What if there are more than two vying for the wishbone? If you have a large family, it’s time to set-up a cycle. Unfortunately, that means not everyone can participate, but it will help to know that the child left out gets to go next year.

  With that said, for any child who has to wait their turn, give them an important job that will satisfy their need to be included. Whether it’s referee or the one who gets the first piece of pie, they will feel special.

  However, I think my favorite remedy to the wishbone dilemma is this: Make chocolate wishbones so that everyone can participate! 1. Everyone gets to play. 2. Chocolate is delicious. And 3. Refer to number 2.

Here’s what you need to do to create chocolate wishbones:

  Melt down chocolate, whether it’s over the stove (place a bowl over simmering water to melt it without burning the chocolate) or in the microwave (heat the chocolate in increments, stirring in between so it doesn’t burn).
  Grab a baking pan and line it with wax paper. The pan isn’t essential but it does allow for a flat surface that you can easily move while the chocolate is cooling.
  Then, use a spoon to drizzle the chocolate on the wax paper, creating the wishbone shape. Don’t worry if it’s not perfect, use a toothpick to shape the edges and cut off any rogue drizzles. It will dry and easily crack off.
  Allow the chocolate to cool completely before pulling the “wishbones” off the wax paper.
  Store in a cool place, especially during the Thanksgiving preparations when the oven also serves as a heater.
  Then, bust them out after dinner for an even sweeter take on the wishbone tradition. What’s more, there’s multiple, so everyone wins!

Do you and your family partake in the wishbone tradition? How do you manage it?


‘The Parent Rap’: A Lyrical Success

“The Parent Rap”, via Bluefish TV, has gained virality as of late for its witty parenting humor and juvenile musicality. Though the duo may not be musical geniuses ready to take on the likes of Jay Z or Eminem, they certainly come close to lyrical masterminds in their rap of all things parenthood. Whether boasting of their sandwich-making capabilities or asserting “mom and dad[‘s] need to clean da house”, this song is sure to resonate with parents worldwide.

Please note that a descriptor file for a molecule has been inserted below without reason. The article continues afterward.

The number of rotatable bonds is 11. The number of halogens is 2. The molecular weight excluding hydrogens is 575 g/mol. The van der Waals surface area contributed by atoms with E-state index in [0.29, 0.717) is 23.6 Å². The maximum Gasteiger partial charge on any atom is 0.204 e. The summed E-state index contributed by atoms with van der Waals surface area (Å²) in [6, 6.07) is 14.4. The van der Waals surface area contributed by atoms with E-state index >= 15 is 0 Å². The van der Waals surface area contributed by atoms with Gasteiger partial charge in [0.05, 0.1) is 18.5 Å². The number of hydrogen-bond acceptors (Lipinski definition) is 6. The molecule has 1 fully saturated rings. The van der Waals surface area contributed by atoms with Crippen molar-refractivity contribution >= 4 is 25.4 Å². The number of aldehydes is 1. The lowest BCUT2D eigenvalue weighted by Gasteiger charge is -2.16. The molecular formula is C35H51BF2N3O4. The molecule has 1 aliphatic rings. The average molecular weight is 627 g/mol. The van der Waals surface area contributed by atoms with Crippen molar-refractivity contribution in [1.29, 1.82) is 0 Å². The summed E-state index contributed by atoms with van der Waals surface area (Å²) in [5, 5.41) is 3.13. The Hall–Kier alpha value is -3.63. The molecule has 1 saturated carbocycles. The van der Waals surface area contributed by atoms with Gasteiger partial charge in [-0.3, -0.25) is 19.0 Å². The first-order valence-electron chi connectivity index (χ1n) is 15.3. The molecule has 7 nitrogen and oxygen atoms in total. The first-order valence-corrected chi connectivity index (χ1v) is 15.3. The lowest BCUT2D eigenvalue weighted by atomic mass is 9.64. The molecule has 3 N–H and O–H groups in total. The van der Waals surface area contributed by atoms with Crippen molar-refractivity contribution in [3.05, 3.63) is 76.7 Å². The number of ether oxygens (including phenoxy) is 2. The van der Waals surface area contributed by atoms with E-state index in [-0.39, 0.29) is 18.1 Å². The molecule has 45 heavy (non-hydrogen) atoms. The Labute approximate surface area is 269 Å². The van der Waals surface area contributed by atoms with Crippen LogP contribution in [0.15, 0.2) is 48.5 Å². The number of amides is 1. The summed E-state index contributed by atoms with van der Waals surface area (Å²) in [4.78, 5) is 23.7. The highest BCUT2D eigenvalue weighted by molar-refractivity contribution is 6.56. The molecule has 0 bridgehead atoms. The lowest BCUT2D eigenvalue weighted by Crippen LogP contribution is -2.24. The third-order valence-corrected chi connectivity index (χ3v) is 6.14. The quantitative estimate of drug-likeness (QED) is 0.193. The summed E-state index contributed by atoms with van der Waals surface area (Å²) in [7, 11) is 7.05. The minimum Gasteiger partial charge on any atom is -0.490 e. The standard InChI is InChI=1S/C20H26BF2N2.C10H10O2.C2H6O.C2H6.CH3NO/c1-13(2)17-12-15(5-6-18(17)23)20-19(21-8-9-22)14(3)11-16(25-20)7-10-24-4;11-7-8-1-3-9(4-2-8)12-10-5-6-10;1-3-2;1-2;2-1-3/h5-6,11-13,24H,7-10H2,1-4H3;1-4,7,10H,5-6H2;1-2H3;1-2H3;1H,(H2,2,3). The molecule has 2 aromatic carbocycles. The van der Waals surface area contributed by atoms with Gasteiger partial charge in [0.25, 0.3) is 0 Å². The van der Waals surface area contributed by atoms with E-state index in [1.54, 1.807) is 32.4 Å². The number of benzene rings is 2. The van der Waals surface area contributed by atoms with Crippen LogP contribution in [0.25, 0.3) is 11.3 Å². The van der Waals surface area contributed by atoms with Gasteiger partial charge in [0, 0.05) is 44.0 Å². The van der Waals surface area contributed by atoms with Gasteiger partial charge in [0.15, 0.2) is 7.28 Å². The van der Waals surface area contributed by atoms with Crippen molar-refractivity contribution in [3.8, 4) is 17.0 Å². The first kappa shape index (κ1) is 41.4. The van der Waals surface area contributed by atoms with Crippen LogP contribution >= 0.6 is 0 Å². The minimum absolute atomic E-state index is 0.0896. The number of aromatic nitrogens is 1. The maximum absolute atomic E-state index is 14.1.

With over a million views, “The Parent Rap” is definitely a success in humorously capturing the essence of parenthood. Personally, I have to say I enjoyed watching mom “make it rain” with coupons and the reference to the terrible tie collection that every father gains throughout the years from their loving kiddos.  Sorry, Dad.

We want to hear from you! What do you think about “The Parent Rap”?

How to Keep Your Relationship Strong While Taking Care of a Newborn

Just when you think you’ve got your relationship all figured out, a little bundle of joy comes along and turns everything upside-down-in a good way.  Now that the focus turns to your little baby, those special moments with your spouse or significant other become fewer and farther between. You may even start to wonder how your parents made it out alive with multiple children when you are only dealing with one little baby.

As you might suspect, it can take a little more effort than usual to care for your marriage or relationship when you are now caring for a newborn. Here are some of my favorite tips on getting through the struggles, sharing the responsibility, and finding that special time together once again.

  In the earliest days, realize that those 12 diaper changes will drop down to 8 or 10 in a matter of mere months.

  Also realize that, while you long for those blissful nights of uninterrupted sleep, you will soon find your newborn having more ‘awake time’ during the day, requiring more of your attention and fewer naps over time. Relish those early days in the sleep-eat-diaper change cycle! In any case, don’t let your cranky mood transfer into your relationship.

  Don’t fret about not knowing your baby’s cries yet, and especially don’t get frustrated with each other when both of you are genuinely trying to help. It comes in time and once you know the hungry cry from the tired cry, from the wet cry from the burp cry, your life does become much easier. And, your baby soothes a lot easier, too!

  Discuss a division of responsibility that works for you both. You can take turns getting up in the night if your baby is bottle-fed, or swap weeknights for weekends, depending on maternity leave or being a full-time parent.

  Don’t sweat the small stuff. Try to avoid fighting about the baby if you can help it. Let the stress roll off your back and keep moving forward toward each new day.

  As most new parents realize, it is very easy to constantly talk about the baby, and very little else. Make the effort to talk about your interests, hobbies, and feelings. With more than most of your time dedicated to the baby, it will serve as a little “mental break” and allow for both of you to feel wanted and appreciated.

  Get creative about your time together with your mate. You may not have the same freedom as you used to, but you can take a page from your baby’s book and nap while she’s napping—so snuggle up on the couch with your sweetheart and enjoy a cozy nap together.

  Above all, don’t give up on your date nights. As soon as you feel comfortable leaving the baby for a few hours, have one of your parents or a trusted friend, family member, or sitter come and watch your little one so you can go catch a matinee and lunch or even just a glass of wine and dessert.